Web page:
We remember summer days when everything didn't get soaked every day...

We remember summer days when everything didn’t get soaked every day…

There is no lunging in the indoor school as it has been resurfaced, so we had to go out to the very squishy it’s-been-raining-for-about-a-week-straight outdoor schools. Someone was riding in the larger so we had to go to the smaller one which has much poorer drainage. I did hope it wouldn’t be possible for him to pull off one of those new shoes, and luckily they all remained firmly attached.

I warmed him up a little before putting the pessoa on him. Once I did put it on I had it a little tighter than before so that it would be a little more for him to get used to, but still loose enough for him to have plenty of room to argue with it, if that makes sense.

It started raining again. A lot. Still, we persevered. His circles got less round, as he tried to keep the rain out of his eyes and he did argue gently with the pessoa a bit, which pleased me somewhat, as he was testing what it was asking him for and finding out more about what it was about. The footing was very deep, particularly on certain arcs of the circle although we were in the best drained part of the school, so I kept the working time shorter than I otherwise would have and walked him in hand to cool off rather than keeping him on the circle.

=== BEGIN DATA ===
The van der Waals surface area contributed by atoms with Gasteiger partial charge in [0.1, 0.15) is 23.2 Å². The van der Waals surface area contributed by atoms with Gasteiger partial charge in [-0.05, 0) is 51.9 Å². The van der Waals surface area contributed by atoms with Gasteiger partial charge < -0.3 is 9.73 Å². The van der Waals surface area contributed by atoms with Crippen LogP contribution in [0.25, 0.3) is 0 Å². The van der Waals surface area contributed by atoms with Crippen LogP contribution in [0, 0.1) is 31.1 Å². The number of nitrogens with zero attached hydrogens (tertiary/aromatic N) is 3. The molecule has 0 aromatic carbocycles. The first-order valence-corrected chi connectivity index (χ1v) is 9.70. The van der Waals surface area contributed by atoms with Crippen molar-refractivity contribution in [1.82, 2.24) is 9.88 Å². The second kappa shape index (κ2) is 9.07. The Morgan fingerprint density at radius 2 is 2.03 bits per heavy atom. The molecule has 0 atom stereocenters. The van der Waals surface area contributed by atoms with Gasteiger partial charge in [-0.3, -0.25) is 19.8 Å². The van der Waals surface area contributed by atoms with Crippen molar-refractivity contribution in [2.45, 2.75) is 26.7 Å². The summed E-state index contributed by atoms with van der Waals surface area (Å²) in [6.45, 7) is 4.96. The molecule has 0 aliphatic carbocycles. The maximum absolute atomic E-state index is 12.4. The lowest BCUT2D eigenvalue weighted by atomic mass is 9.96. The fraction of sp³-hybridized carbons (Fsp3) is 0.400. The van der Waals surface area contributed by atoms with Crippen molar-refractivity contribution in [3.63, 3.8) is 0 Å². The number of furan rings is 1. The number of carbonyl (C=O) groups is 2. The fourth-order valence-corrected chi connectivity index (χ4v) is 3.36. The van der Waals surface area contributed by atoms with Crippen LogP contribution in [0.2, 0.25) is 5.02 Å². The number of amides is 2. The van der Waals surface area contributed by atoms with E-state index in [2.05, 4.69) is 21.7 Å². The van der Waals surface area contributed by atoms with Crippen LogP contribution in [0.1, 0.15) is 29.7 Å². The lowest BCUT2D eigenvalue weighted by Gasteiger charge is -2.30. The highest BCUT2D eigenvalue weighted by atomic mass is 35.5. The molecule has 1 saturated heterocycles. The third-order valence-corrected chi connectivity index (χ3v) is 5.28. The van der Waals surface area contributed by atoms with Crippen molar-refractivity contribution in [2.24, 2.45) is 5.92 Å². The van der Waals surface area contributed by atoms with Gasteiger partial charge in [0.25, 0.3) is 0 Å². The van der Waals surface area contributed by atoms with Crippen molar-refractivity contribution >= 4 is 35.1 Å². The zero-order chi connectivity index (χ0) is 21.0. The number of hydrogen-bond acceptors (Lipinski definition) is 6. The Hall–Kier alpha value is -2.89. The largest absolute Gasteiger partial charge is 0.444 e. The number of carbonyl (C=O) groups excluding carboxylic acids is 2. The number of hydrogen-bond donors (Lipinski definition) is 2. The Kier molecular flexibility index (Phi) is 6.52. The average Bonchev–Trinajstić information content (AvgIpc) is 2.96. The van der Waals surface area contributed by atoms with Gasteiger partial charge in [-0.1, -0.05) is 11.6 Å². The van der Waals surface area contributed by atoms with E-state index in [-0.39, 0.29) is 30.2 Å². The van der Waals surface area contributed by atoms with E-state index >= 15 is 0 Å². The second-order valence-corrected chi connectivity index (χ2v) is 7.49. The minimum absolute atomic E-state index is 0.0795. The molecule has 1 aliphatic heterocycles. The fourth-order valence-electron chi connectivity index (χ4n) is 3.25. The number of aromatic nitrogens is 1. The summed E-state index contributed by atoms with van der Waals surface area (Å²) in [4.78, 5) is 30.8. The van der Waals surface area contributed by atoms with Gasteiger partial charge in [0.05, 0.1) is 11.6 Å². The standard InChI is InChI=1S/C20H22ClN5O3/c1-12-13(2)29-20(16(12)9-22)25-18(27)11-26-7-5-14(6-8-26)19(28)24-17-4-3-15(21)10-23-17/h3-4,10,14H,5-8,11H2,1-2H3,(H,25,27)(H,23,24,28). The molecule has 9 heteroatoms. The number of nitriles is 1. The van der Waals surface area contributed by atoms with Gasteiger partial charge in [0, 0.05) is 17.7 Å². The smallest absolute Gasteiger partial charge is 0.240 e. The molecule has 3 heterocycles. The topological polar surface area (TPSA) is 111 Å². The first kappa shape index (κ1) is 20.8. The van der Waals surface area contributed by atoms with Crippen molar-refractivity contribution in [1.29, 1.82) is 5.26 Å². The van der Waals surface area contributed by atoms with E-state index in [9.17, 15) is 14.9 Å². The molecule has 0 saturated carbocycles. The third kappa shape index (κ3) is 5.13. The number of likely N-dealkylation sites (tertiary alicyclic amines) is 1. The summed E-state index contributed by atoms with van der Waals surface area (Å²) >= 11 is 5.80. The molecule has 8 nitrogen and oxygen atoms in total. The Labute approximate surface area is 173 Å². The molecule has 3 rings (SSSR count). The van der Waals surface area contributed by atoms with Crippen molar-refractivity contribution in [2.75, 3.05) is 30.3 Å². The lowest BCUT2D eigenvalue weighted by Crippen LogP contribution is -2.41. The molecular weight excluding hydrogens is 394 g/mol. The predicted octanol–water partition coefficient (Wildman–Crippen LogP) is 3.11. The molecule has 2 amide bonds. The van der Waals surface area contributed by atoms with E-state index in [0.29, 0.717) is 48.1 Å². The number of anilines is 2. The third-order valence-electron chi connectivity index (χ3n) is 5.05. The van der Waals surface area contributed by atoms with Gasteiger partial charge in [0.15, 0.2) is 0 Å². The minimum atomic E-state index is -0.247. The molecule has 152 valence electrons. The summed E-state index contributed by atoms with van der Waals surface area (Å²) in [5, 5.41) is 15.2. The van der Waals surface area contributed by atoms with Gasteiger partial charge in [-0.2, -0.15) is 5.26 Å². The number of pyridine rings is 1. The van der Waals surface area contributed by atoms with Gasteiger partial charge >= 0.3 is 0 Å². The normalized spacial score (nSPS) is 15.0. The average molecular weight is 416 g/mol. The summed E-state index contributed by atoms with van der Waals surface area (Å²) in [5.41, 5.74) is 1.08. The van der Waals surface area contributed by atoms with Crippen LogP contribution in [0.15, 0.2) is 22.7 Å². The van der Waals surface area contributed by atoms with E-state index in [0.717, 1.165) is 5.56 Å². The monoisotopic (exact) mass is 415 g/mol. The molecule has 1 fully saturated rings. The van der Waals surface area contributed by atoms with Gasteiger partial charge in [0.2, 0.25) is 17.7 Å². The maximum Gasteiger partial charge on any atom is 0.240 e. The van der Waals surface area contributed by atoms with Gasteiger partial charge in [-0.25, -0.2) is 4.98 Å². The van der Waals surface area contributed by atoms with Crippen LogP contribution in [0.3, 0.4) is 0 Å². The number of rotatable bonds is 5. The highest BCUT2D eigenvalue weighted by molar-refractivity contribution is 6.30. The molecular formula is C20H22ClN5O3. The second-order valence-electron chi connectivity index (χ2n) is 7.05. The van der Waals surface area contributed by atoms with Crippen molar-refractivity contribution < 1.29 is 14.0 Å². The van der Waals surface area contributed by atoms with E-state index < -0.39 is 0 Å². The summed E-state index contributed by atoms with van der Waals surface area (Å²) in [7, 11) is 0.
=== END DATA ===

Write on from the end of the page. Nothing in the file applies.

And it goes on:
As I put everything away I reflected on how nice it would be if I didn’t have drenched horse, human and gear every time we did something together, but I also reflected that the rain was to keep him cool – an issue because of the speed his coat has grown back at and the relatively warm temperature. I’ve booked him in to be clipped again, but apparently there was a delay getting sharp clipper blades, so he’s waiting for those.

I spent Wednesday and Thursday feeling amazing after my chiropractor treatment. Moving was such a pleasure that I couldn’t sit still. Office politics passed me by as I skipped down the corridors and I felt happy. Really happy. Probably irritatingly happy, if you happened to be one of my colleagues this week. What an amazing pleasure it was to have a body moving in the ways it was supposed to and not carrying any old tension. Amazing!